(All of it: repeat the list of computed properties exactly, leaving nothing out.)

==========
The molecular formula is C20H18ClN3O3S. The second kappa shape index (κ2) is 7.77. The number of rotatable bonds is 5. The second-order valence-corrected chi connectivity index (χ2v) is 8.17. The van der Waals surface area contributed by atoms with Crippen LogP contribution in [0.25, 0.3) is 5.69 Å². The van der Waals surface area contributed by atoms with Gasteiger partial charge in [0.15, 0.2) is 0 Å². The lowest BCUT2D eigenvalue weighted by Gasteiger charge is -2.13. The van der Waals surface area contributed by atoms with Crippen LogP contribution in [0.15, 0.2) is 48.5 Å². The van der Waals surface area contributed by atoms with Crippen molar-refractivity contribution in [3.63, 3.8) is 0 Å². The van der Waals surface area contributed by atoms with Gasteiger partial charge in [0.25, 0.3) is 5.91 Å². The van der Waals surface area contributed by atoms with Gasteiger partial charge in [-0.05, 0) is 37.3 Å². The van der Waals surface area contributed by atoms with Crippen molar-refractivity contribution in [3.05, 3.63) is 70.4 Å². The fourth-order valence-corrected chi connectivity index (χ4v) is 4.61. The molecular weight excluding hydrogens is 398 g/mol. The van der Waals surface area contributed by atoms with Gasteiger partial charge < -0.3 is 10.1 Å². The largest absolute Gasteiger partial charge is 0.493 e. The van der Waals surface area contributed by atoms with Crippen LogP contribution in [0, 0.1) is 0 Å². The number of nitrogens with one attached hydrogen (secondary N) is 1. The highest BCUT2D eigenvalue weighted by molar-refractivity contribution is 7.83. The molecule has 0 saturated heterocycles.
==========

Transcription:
The molecular formula is C20H18ClN3O3S. The second kappa shape index (κ2) is 7.77. The number of rotatable bonds is 5. The second-order valence-corrected chi connectivity index (χ2v) is 8.17. The van der Waals surface area contributed by atoms with Crippen LogP contribution in [0.25, 0.3) is 5.69 Å². The van der Waals surface area contributed by atoms with Gasteiger partial charge in [0.15, 0.2) is 0 Å². The lowest BCUT2D eigenvalue weighted by Gasteiger charge is -2.13. The van der Waals surface area contributed by atoms with Crippen LogP contribution in [0.15, 0.2) is 48.5 Å². The van der Waals surface area contributed by atoms with Crippen molar-refractivity contribution in [3.63, 3.8) is 0 Å². The van der Waals surface area contributed by atoms with Gasteiger partial charge in [0.25, 0.3) is 5.91 Å². The van der Waals surface area contributed by atoms with Gasteiger partial charge in [-0.05, 0) is 37.3 Å². The van der Waals surface area contributed by atoms with Crippen molar-refractivity contribution in [3.05, 3.63) is 70.4 Å². The fourth-order valence-corrected chi connectivity index (χ4v) is 4.61. The molecular weight excluding hydrogens is 398 g/mol. The van der Waals surface area contributed by atoms with Gasteiger partial charge < -0.3 is 10.1 Å². The largest absolute Gasteiger partial charge is 0.493 e. The van der Waals surface area contributed by atoms with Crippen LogP contribution in [0, 0.1) is 0 Å². The number of nitrogens with one attached hydrogen (secondary N) is 1. The highest BCUT2D eigenvalue weighted by molar-refractivity contribution is 7.83. The molecule has 0 saturated heterocycles.